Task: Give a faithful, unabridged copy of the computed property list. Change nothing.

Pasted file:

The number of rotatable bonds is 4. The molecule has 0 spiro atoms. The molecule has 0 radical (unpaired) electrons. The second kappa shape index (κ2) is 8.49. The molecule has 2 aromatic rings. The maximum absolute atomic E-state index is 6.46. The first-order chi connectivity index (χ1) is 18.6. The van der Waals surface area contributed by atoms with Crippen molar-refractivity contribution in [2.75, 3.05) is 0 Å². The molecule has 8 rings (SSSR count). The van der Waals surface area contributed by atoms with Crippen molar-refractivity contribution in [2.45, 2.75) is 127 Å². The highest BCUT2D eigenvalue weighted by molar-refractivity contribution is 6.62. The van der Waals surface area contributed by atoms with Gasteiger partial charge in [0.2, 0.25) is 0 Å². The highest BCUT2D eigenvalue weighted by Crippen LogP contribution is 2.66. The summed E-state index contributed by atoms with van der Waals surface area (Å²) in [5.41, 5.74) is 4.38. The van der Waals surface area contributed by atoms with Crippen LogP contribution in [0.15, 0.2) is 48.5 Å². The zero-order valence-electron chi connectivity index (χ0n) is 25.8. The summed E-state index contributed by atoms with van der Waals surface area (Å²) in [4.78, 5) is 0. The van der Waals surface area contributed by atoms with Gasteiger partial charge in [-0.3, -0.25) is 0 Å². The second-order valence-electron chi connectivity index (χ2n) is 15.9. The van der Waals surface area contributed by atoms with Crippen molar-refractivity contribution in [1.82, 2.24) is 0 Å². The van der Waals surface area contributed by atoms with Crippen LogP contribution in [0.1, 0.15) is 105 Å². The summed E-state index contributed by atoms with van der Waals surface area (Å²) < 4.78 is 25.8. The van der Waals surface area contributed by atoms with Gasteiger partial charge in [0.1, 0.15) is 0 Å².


The number of rotatable bonds is 4. The molecule has 0 spiro atoms. The molecule has 0 radical (unpaired) electrons. The second kappa shape index (κ2) is 8.49. The molecule has 2 aromatic rings. The maximum absolute atomic E-state index is 6.46. The first-order chi connectivity index (χ1) is 18.6. The van der Waals surface area contributed by atoms with Crippen molar-refractivity contribution in [2.75, 3.05) is 0 Å². The molecule has 8 rings (SSSR count). The van der Waals surface area contributed by atoms with Crippen molar-refractivity contribution in [2.45, 2.75) is 127 Å². The highest BCUT2D eigenvalue weighted by molar-refractivity contribution is 6.62. The van der Waals surface area contributed by atoms with Gasteiger partial charge in [0.2, 0.25) is 0 Å². The highest BCUT2D eigenvalue weighted by Crippen LogP contribution is 2.66. The summed E-state index contributed by atoms with van der Waals surface area (Å²) in [5.41, 5.74) is 4.38. The van der Waals surface area contributed by atoms with Crippen LogP contribution in [0.15, 0.2) is 48.5 Å². The zero-order valence-electron chi connectivity index (χ0n) is 25.8. The summed E-state index contributed by atoms with van der Waals surface area (Å²) in [4.78, 5) is 0. The van der Waals surface area contributed by atoms with Gasteiger partial charge in [-0.3, -0.25) is 0 Å². The second-order valence-electron chi connectivity index (χ2n) is 15.9. The van der Waals surface area contributed by atoms with Crippen molar-refractivity contribution in [1.82, 2.24) is 0 Å². The van der Waals surface area contributed by atoms with Crippen LogP contribution in [0.1, 0.15) is 105 Å². The summed E-state index contributed by atoms with van der Waals surface area (Å²) < 4.78 is 25.8. The van der Waals surface area contributed by atoms with Gasteiger partial charge in [0.1, 0.15) is 0 Å².